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Virginia deputy charged with shooting man in Spotsylvania

Isiah Brown, 32, of Spotsylvania was shot eight times by the deputy, officials said.

SPOTSYLVANIA, Va. — A Spotsylvania County Sheriff's Deputy has been charged in the shooting of Isiah Brown, who was shot multiple times after officers were called to a residence for reports of a "domestic disturbance" in April.

Deputy David Turbyfill was charged with one count of felony unlawful wounding and one count of reckless handling of a firearm with serious injury, according to charging documents.

Brown, 32, of Spotsylvania was shot eight times by the deputy, officials said. He was taken to Mary Washington Hospital where he was treated for serious injuries, according to Sgt. Brent Coffey, a spokesman with Virginia State Police. No one else was injured during the incident.

According to the Spotsylvania Sheriff's Office, the incident began early April 21 in the 12200 block of Catharpin Road at approximately 3:18 a.m. when authorities were called to a residence for reports of a "domestic disturbance."

Coffey, who is assisting in the investigation of the shooting, wrote in an email to WUSA9 that a deputy arrived on the scene and encountered Brown as he was walking in the roadway away from his residence.

Coffey told WUSA9 that Brown was not armed at the time of the shooting. The responding deputy can be heard on the bodycam video that depicts the events leading up to the shooting shouting "drop the gun" and radioing in to dispatch that Brown had "a gun to his (own) head."

The video released by Spotsylvania County Sheriff's Office contains three parts: A video statement by Sheriff Roger Harris, a transcribed 911 call that details the original call, the shooting and the aftermath, and the body camera footage of the shooting, which begins as the deputy is exiting his police vehicle on the scene. 

If convicted, Turbyfill could face 1-5 years in prison, a fine up to $2,500 or both. 

Brown's lawyer, David Haynes, sent the following statement after the indictment: 

"Isiah Brown and his family are pleased that Spotsylvania County Deputy David Turbyfill has been indicted on a felony charge by a special grand jury in the April 21 shooting of Mr. Brown.  

The shooting resulted in significant injuries to Mr. Brown which will undoubtedly impact him for the rest of his life.  

Mr. Brown did nothing wrong and was on the phone with a 911 dispatcher when Turbyfill recklessly shot him 8 times.

We are calling for the immediate termination of Deputy David Turbyfill.  We are also asking for the release of all audio communication between the deputy and dispatch, all video from the scene as well as Turbyfill's employment records and personnel file.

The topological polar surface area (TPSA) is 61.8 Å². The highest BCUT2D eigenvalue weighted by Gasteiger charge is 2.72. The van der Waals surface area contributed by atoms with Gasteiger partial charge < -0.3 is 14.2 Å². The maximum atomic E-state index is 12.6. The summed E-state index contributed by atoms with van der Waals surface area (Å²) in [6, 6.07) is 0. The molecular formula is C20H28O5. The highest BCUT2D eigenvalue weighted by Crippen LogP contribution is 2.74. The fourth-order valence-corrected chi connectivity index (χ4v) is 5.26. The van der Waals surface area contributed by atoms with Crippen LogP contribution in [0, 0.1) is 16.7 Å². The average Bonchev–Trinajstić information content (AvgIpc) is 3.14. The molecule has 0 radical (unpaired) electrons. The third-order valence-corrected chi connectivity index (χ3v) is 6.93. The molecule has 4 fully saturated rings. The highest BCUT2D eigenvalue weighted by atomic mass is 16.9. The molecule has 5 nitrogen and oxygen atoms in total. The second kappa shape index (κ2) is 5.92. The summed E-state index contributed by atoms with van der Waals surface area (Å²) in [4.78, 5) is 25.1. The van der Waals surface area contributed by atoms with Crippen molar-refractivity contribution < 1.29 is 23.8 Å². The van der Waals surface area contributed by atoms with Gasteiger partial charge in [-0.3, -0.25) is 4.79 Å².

Isiah Brown's life was shattered and changed forever when he crossed paths with David Turbyfill.  While this indictment doesn't take Mr. Brown's physical pain away, it does signify a measure of justice.  We look forward to the successful prosecution of David Turbyfill."

Days after the shooting in April, the fallout from the case brought calls for justice and at least one protest outside the Spotsylvania County Sheriff's Office building.

On Thursday, Fredericksburg Black Lives Matter President Anthony Foote told WUSA9 that he supported the charges against the officer.

"I'm overjoyed, of course. We finally have accountability," he said. "At the end of the day, we have something as a starting point for a young man who is remarkably still alive.”

Foote believed more charges could follow in the case and put a focus on the dispatcher who spoke on the phone with Brown during the incident in April.

"I still believe that dispatch has an onus in this as well. This could have been stopped with the person on the phone as she relayed this to the officer," he said. "I would truly like to see accountability be held down the chain. If you’re going to hold the shooter responsible, hold the person who gave him the idea that it was okay to shoot.” 

Moving forward, Foote said the charges handed down on Thursday sent a strong message.

"I would like to think that the message they were trying to send is that we’re doing our job," he said. "What should be taken from today is that a young man still has the opportunity to tell his side of the story.”

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